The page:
By Megan Stoker
Tomato lovers everywhere may have to cut back on their favorite vegetable as tomato supplies dwindle due to bad weather and bugs.
Close to 90 percent of the fresh tomato crops in the U.S come from Florida, but the series of hurricanes that struck Florida earlier this year almost decimated all of tomato crops. A bug epidemic in Baja, Calif. and heavy rains destroyed 30 to 40 percent of California”s supply, wiping out over 1,500 acres.
The natural disasters led to a 160 percent price hike of tomatoes, according to the U.S Department of Agriculture.
Local restaurants are feeling the effect of the shortage.
“We were paying about $12.74 for our tomatoes and the inventory that we just got in today was nearly $30 dollars for the same amount,” said Jay Simmons, culinary manager at Red Lobster in Provo. “And the tomatoes are much smaller. I mean they”re ok, but they”re defiantly not what we”re used to.”
To deal with the increased prices, many food companies are engaging in marketing tactics to draw customer”s attention away from tomatoes. According to a report in the Washington Post, fast-food chain Wendy”s switched its marketing campaign of the new chicken temptation sandwich to campaigns featuring chicken strips. The new sandwich features a large slab of tomato.
Other restaurants have taken tomatoes off the menu until the shortage is over. Quizno”s, for example, has cut tomatoes out of their menu all together and customers at other fast-foot restaurants have to ask for tomatoes to get them on their food.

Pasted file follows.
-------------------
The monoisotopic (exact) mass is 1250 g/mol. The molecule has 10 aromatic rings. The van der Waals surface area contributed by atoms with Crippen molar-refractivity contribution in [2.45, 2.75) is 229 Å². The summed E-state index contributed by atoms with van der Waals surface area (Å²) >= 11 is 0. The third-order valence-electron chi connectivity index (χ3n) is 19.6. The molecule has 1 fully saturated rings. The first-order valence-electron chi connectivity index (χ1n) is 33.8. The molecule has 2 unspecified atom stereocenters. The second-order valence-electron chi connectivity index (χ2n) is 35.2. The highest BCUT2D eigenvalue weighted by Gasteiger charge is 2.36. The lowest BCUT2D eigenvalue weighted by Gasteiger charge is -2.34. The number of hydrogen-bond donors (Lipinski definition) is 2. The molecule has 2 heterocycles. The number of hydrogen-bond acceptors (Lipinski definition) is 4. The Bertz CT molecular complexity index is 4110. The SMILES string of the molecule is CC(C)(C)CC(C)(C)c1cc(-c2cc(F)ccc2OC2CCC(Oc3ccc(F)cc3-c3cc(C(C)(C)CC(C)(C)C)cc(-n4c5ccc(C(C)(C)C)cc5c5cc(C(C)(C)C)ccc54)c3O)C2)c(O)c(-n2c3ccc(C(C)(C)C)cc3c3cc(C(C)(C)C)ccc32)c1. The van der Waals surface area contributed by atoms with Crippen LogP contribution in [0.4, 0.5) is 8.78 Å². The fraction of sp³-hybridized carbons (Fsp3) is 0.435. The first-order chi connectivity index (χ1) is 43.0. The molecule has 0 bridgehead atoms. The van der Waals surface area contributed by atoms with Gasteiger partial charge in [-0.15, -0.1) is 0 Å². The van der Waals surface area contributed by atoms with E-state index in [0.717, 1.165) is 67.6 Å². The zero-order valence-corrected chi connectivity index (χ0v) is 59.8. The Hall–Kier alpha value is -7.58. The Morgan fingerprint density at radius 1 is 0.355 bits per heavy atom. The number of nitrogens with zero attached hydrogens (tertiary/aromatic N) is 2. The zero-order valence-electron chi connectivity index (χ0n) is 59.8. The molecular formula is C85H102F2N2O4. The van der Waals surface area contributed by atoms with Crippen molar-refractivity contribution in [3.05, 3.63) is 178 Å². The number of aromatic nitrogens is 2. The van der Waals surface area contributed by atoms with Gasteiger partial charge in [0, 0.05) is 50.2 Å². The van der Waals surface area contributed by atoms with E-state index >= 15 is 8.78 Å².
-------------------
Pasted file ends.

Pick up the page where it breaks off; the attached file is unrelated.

Not all restaurants are leaving tomatoes off, however. Many, such as Olive Garden, have decided to keep serving the same food at the same price despite current difficulties.
“Other operations are making changes to their menus to deal with the shortage but we”re not,” said Travis Ballingham, general manager of Olive Garden in Provo. “We”re still offering tomatoes on all of our salads and dishes and we”re not changing the prices.”
Although Red Lobster will not increase the price of their food, the restaurant changed to the slightly less expensive roma tomato until the shortage is over, Simmons said.
Good news, especially for students, is that pizza prices have not been affected by the shortage.
“As far as I”m aware of we haven”t been affected by the shortage at all,” said Nick Christiansen, assistant manager at Papa John”s Pizza in Provo. “None of our prices have risen or anything like that.”
According to the Pizza Marketplace Web site, pizza shops are not affected by the shortage because the sauces and tomato purees that are used to make pizzas were canned earlier in the year, well before the shortage struck.